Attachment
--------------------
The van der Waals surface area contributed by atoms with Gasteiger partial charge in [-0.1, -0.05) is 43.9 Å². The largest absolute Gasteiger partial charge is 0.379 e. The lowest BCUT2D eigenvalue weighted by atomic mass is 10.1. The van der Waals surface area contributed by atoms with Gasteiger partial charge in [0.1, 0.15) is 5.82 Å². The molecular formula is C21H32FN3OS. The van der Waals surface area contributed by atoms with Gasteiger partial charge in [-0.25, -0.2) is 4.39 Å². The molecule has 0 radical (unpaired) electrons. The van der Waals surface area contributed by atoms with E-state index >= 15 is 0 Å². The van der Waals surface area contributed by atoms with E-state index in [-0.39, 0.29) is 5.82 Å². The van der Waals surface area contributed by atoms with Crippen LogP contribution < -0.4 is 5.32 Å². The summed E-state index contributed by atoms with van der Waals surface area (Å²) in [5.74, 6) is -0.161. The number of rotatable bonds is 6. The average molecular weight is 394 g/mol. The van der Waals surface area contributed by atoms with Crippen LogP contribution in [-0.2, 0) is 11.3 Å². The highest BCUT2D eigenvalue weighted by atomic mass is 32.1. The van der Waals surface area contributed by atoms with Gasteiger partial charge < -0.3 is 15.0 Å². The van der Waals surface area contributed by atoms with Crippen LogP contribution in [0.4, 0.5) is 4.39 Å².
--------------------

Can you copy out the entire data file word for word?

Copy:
The van der Waals surface area contributed by atoms with Gasteiger partial charge in [-0.1, -0.05) is 43.9 Å². The largest absolute Gasteiger partial charge is 0.379 e. The lowest BCUT2D eigenvalue weighted by atomic mass is 10.1. The van der Waals surface area contributed by atoms with Gasteiger partial charge in [0.1, 0.15) is 5.82 Å². The molecular formula is C21H32FN3OS. The van der Waals surface area contributed by atoms with Gasteiger partial charge in [-0.25, -0.2) is 4.39 Å². The molecule has 0 radical (unpaired) electrons. The van der Waals surface area contributed by atoms with E-state index >= 15 is 0 Å². The van der Waals surface area contributed by atoms with E-state index in [-0.39, 0.29) is 5.82 Å². The van der Waals surface area contributed by atoms with Crippen LogP contribution < -0.4 is 5.32 Å². The summed E-state index contributed by atoms with van der Waals surface area (Å²) in [5.74, 6) is -0.161. The number of rotatable bonds is 6. The average molecular weight is 394 g/mol. The van der Waals surface area contributed by atoms with Crippen LogP contribution in [-0.2, 0) is 11.3 Å². The highest BCUT2D eigenvalue weighted by atomic mass is 32.1. The van der Waals surface area contributed by atoms with Gasteiger partial charge < -0.3 is 15.0 Å². The van der Waals surface area contributed by atoms with Crippen LogP contribution in [0.4, 0.5) is 4.39 Å².